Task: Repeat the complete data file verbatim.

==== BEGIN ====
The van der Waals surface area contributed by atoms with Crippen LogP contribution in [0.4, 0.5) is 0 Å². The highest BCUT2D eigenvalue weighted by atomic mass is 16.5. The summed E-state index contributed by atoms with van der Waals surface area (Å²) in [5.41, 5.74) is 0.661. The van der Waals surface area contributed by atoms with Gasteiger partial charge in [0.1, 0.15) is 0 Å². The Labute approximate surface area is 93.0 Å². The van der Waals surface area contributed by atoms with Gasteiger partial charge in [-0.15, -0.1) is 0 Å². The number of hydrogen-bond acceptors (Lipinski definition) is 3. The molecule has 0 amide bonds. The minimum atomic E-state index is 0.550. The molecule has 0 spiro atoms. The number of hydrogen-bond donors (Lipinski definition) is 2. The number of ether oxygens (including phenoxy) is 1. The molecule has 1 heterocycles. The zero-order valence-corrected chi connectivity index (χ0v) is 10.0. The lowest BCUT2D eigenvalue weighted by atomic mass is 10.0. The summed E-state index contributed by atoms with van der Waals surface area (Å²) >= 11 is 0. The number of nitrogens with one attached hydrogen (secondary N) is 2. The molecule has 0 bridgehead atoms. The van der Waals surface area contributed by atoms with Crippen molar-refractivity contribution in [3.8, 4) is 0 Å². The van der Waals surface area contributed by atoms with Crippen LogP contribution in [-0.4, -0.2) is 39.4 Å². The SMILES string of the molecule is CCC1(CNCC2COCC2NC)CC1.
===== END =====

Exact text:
The van der Waals surface area contributed by atoms with Crippen LogP contribution in [0.4, 0.5) is 0 Å². The highest BCUT2D eigenvalue weighted by atomic mass is 16.5. The summed E-state index contributed by atoms with van der Waals surface area (Å²) in [5.41, 5.74) is 0.661. The van der Waals surface area contributed by atoms with Gasteiger partial charge in [0.1, 0.15) is 0 Å². The Labute approximate surface area is 93.0 Å². The van der Waals surface area contributed by atoms with Gasteiger partial charge in [-0.15, -0.1) is 0 Å². The number of hydrogen-bond acceptors (Lipinski definition) is 3. The molecule has 0 amide bonds. The minimum atomic E-state index is 0.550. The molecule has 0 spiro atoms. The number of hydrogen-bond donors (Lipinski definition) is 2. The number of ether oxygens (including phenoxy) is 1. The molecule has 1 heterocycles. The zero-order valence-corrected chi connectivity index (χ0v) is 10.0. The lowest BCUT2D eigenvalue weighted by atomic mass is 10.0. The summed E-state index contributed by atoms with van der Waals surface area (Å²) >= 11 is 0. The number of nitrogens with one attached hydrogen (secondary N) is 2. The molecule has 0 bridgehead atoms. The van der Waals surface area contributed by atoms with Crippen molar-refractivity contribution in [3.8, 4) is 0 Å². The van der Waals surface area contributed by atoms with Crippen LogP contribution in [-0.4, -0.2) is 39.4 Å². The SMILES string of the molecule is CCC1(CNCC2COCC2NC)CC1.